considered as the major cause.
“Possibly air transportation, per
haps electrification, possibly some
unforeseen industry will be the thing
to which people will point as the
cause of better times. It is not espe
cially Important what will be the spe
cific symptoms of the renewed
healthy condition. The main interest
will be the fact of the recovery/*
The steel industry, which has main
tained its wage scale although work
ing hours have been shortened, is op
erating at the rate of about 30,000.000
tons in the first half of. 1031, Mr.
Schwab said. This is less than half
of total capacity of 67,000,000 tons,
“but a good deal more than bO per
cent of a normal operating basis.”
Predictions Were Wrong
“There may be some further slow
ing down during trie summer, as has
been the case in former years, but we
have been holding up better than
many have predicted.
“This figure of 30,000,000 tons rep
resents a drastic liquidation cf pro
duction. There are no inventories.
Any steel ordered today has to be
rolled. The longer we continue to
this 30,000,000-ton basis the sooner
must we come to a catching up with
unsupplied needs.”
Maintenance requirements under
normal conditions, Mr. Schwab point
ed out, are 51,000,000 tons of steel an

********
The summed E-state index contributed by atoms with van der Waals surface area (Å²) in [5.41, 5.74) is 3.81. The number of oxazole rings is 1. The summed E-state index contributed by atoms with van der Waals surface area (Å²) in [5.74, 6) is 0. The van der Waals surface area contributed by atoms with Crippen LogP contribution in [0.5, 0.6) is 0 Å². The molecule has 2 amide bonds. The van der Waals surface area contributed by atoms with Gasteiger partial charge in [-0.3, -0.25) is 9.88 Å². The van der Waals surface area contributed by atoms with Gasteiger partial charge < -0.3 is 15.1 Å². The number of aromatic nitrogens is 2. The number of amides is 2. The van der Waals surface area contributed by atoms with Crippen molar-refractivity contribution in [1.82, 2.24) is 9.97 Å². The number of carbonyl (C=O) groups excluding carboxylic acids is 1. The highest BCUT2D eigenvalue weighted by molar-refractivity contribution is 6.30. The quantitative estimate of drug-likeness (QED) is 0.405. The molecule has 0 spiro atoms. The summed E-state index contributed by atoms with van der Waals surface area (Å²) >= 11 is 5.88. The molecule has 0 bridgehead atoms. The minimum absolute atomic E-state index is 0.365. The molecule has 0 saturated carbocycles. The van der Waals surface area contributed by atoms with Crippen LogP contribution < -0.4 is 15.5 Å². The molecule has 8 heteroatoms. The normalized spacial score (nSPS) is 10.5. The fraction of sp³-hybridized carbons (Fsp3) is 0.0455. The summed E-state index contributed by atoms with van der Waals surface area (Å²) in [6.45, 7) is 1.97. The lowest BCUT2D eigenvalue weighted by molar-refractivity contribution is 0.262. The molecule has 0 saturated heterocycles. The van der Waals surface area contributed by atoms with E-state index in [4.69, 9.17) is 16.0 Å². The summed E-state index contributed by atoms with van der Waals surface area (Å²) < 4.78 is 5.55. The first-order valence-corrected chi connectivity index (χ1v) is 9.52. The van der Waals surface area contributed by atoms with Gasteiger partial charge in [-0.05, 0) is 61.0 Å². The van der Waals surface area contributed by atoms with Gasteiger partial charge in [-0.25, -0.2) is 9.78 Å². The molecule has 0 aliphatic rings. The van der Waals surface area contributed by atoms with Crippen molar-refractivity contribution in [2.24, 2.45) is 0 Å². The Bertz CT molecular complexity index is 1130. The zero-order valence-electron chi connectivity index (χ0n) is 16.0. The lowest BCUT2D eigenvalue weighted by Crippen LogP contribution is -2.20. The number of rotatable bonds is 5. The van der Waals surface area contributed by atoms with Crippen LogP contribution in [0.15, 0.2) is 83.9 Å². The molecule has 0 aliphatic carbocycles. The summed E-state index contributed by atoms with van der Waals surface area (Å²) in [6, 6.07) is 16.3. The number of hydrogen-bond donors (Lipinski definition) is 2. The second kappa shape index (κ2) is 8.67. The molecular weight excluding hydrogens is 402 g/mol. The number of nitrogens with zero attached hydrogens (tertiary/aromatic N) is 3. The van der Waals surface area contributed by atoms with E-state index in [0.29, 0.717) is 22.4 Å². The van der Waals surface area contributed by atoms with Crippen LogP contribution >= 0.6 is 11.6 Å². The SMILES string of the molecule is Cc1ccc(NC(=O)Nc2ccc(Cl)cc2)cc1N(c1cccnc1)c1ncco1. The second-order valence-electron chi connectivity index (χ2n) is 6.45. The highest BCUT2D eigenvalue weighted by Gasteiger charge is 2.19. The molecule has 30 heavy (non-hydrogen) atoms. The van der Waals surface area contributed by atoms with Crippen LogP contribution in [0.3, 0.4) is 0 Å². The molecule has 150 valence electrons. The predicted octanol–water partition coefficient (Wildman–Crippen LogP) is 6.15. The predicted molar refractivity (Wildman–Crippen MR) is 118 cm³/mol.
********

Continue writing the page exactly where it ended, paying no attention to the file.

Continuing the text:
nually in this country, and the reason
for the present slump below this level
Is because practically all lines of busi
ness are over-liquidated.
Stock market securities. In Mr.
Schwab’s opinion, have “by and large”
been “much over-liquidated.”
“I am aware that statements of this
sort are often greeted the following
day by a movement in the downward
direction. The activities of profes
sional traders cannot be predicted
from day to day as many people in
the United States now realize, but
economic law has its way eventually.
The security prices today are based
;n part on depleted dividends and
earnings, but are further over-liqui
dated by an unreasoning fear of the
future.”
Blames Fear of Cuts
Fear of wage cuts is one of the cur
rent difficulties, and instability of
prices is another, in Mr. Schwab’s
c-plnion. Labor costs In the steel in
oustry, he asserted, had been liquidat
ed “without taking It out of the wage'
rate of the mill employe.”
“Preservation of this wage rate,
the protection of the worker’s pay
ioll, is a primary obligation of our
business. All policies, of course, de
pend ultimately on the balance sheet.
No man can guarantee the future of
markets, wages, earnings or other fac
tors affecting income. But I do say
that we have every intention of main
taining this stable wage rate which
has been so great an asset In our bus
iness our men have stuck by
us through thick and thin, and we are
going to stick by them.”
But losses through part-time em
ployment in the steel industries Mr.
Schwab said, have been offset at least
partially by a lower cost of living.
“That I believe to be a very strong
note of Improvement in the general
situation,” he added.
Prices, Mr. Schwab said, cannot be